His grandfather fought in the Resistance and his father was a miner.
“I signed up for the National Front because I was repeatedly betrayed by people on the left, supposedly pro-worker.” explained Jean-Robert. And then you see them on TV being put on trial for money here, money there. You quickly get the idea that they are not in it for the workers, they are in it for themselves, that’s it. The city was dead. There was nothing left in Hénin. Now it’s alive again.”
Management by fear
Not everybody is pleased with the National Rally. Some condemn the policies that were enacted against migrants, Roma communities and human rights organizations.
But the most frequent criticism relates to the climate of fear, intimidation and bullying that looms over anyone who doesn’t fall in line with the far-right party.
Journalists, political opponents, activists, regular citizens and even public workers.
One of them agreed to be interviewed, on the condition that we keep his identity secret.
“The National Rally set up a management of fear, ” he told us. “It’s really a management-style based on fear. Every day there are threats, intimidation, bullying, orders, counter-orders. From the moment they decide that you are not with them, you are finished. That’s it.”
Several media reports seem to confirm these allegations and indicate high levels of sick-leave among the city’s staff. The mayor denies any wrongdoing.
“Listen, this is crazy. It doesn’t work like that in Hénin-Beaumont,” countered Mr Briois. “That’s the militant, Bolshevik, version from the Libération newsroom, helping out my political opponents. But the reality is that 90% of the staff at the municipality are happy with us.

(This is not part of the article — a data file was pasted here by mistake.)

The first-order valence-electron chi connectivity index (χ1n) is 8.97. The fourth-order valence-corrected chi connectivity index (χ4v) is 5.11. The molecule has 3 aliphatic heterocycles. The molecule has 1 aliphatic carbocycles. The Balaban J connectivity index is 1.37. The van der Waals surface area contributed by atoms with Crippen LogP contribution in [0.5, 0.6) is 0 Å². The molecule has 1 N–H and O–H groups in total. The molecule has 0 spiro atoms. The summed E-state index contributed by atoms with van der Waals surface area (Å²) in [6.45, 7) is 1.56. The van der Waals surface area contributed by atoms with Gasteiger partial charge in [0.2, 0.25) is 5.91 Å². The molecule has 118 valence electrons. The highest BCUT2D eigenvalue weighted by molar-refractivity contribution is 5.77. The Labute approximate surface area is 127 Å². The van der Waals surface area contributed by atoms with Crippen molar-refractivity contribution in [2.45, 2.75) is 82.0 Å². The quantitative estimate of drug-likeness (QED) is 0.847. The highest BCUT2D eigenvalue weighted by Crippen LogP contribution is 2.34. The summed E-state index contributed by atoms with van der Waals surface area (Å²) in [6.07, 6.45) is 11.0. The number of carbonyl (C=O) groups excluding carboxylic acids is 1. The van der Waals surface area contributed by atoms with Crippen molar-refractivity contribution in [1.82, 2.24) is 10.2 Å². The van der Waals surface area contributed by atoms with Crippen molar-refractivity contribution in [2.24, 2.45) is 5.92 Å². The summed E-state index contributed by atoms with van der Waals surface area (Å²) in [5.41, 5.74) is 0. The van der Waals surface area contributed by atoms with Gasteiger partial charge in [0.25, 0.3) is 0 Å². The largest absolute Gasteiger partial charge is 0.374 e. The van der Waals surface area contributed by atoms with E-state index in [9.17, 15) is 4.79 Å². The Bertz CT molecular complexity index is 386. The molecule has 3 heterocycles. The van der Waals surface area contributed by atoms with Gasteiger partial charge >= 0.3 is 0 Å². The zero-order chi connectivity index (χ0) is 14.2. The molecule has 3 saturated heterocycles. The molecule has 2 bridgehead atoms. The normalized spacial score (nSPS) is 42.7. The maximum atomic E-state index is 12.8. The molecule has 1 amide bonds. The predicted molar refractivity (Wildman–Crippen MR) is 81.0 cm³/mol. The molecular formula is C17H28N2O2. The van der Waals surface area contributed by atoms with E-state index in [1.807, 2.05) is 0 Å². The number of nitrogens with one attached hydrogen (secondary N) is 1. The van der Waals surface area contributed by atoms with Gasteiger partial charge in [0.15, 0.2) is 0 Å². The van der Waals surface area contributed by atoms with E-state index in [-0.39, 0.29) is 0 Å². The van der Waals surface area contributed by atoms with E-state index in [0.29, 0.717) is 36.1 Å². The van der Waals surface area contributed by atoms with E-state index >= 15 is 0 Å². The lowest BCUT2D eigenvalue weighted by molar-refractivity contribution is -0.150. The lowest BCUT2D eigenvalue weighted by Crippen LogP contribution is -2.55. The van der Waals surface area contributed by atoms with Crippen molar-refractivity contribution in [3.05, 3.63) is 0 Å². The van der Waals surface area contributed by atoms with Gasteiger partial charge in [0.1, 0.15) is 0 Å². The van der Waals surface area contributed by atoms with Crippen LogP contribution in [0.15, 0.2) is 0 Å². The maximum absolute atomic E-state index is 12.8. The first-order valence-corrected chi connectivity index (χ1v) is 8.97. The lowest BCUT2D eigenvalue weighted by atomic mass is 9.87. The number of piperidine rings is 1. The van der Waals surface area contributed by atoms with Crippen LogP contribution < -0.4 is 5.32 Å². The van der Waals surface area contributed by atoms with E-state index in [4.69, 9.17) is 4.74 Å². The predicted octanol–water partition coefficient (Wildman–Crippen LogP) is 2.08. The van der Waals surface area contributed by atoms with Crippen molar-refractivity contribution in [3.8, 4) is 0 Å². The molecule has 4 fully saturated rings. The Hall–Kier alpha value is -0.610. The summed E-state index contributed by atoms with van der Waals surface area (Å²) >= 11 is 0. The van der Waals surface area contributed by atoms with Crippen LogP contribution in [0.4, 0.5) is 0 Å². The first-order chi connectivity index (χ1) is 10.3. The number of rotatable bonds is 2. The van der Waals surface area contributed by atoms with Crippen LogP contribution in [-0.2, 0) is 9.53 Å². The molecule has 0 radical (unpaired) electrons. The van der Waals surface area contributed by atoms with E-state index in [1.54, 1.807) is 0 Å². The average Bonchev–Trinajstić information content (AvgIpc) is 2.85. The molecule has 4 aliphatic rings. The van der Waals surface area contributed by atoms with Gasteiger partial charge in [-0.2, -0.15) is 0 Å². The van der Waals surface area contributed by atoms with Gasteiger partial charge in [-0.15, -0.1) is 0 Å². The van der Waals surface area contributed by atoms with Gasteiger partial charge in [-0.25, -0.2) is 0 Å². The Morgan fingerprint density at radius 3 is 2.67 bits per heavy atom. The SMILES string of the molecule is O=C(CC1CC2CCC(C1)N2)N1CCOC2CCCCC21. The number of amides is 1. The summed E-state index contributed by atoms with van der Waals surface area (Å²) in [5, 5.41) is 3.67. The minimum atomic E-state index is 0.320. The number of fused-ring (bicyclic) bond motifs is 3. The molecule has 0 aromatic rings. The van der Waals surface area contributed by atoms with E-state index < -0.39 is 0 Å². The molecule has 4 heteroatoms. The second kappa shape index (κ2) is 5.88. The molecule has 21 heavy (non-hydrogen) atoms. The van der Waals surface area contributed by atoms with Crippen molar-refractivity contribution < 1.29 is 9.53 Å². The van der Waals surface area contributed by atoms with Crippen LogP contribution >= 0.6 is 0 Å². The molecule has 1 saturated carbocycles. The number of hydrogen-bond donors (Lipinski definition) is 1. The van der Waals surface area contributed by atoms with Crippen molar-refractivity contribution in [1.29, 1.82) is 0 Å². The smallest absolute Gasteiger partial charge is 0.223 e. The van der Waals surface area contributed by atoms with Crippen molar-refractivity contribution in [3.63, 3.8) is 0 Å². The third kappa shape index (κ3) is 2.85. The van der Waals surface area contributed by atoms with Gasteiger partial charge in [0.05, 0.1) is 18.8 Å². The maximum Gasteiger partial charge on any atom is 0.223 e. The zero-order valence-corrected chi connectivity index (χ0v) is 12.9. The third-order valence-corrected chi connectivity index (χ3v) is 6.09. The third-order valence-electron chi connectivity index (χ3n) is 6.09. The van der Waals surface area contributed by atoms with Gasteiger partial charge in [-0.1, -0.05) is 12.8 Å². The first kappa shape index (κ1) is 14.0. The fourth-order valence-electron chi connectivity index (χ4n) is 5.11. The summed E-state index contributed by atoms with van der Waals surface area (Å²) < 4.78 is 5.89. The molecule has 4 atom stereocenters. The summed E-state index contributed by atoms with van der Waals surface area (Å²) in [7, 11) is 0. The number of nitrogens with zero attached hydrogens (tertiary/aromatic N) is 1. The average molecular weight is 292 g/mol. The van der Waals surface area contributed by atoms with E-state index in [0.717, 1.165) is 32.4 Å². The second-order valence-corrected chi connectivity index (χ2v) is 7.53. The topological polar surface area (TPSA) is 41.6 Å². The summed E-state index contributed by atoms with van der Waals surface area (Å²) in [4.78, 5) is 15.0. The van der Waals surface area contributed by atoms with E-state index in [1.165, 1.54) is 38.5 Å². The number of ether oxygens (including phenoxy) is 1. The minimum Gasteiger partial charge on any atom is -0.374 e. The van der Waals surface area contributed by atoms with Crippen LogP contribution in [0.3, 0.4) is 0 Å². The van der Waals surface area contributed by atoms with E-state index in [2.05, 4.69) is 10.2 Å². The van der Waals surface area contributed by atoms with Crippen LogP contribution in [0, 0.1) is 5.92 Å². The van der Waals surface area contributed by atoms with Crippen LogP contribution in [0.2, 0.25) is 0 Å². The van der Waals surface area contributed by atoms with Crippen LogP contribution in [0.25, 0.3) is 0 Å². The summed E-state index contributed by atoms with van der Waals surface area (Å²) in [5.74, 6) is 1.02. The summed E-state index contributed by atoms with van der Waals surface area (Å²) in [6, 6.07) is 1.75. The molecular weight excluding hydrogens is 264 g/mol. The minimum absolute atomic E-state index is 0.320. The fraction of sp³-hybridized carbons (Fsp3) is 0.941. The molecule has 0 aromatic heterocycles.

“How do you know?”
“Because we see them every day.”
As the elections draw closer, the opposition ramps up its campaign, going door to door and hanging the last posters.
For their front-runner, Marine Tondelier, the objective is not just to win the election: it’s to counter the narrative of the National Rally.
“This is their showcase. They want to show that this is the un-demonized National Front, that they are kind, that everything is going well. The reality is that their natural tendencies come back quickly. If you are with them, there is no problem. But if you are not with them, then they think you are against them and you pay a heavy price. And that’s not OK. A mayor has to work for all the population.”
Election day arrives. Across France, the coronavirus triggered even more abstention than usual. In Hénin-Beaumont, only 44% of the voters went to the polls. But the results are undeniable.
With 74,2% of the votes, Steeve Briois wins by a landslide.
The National Rally’s success in Hénin-Beaumont is a subject of intense scrutiny in France.
As the country grapples with economic inequalities and anger against mainstream politicians, the party of Marine Le Pen continues to portray this town as a model of governance that must be extended nationwide.
For the other parties, here and in the rest of France, the challenge remains how to expose the far-right’s weaknesses, while offering a credible alternative likely to strike a chord with disenfranchised voters.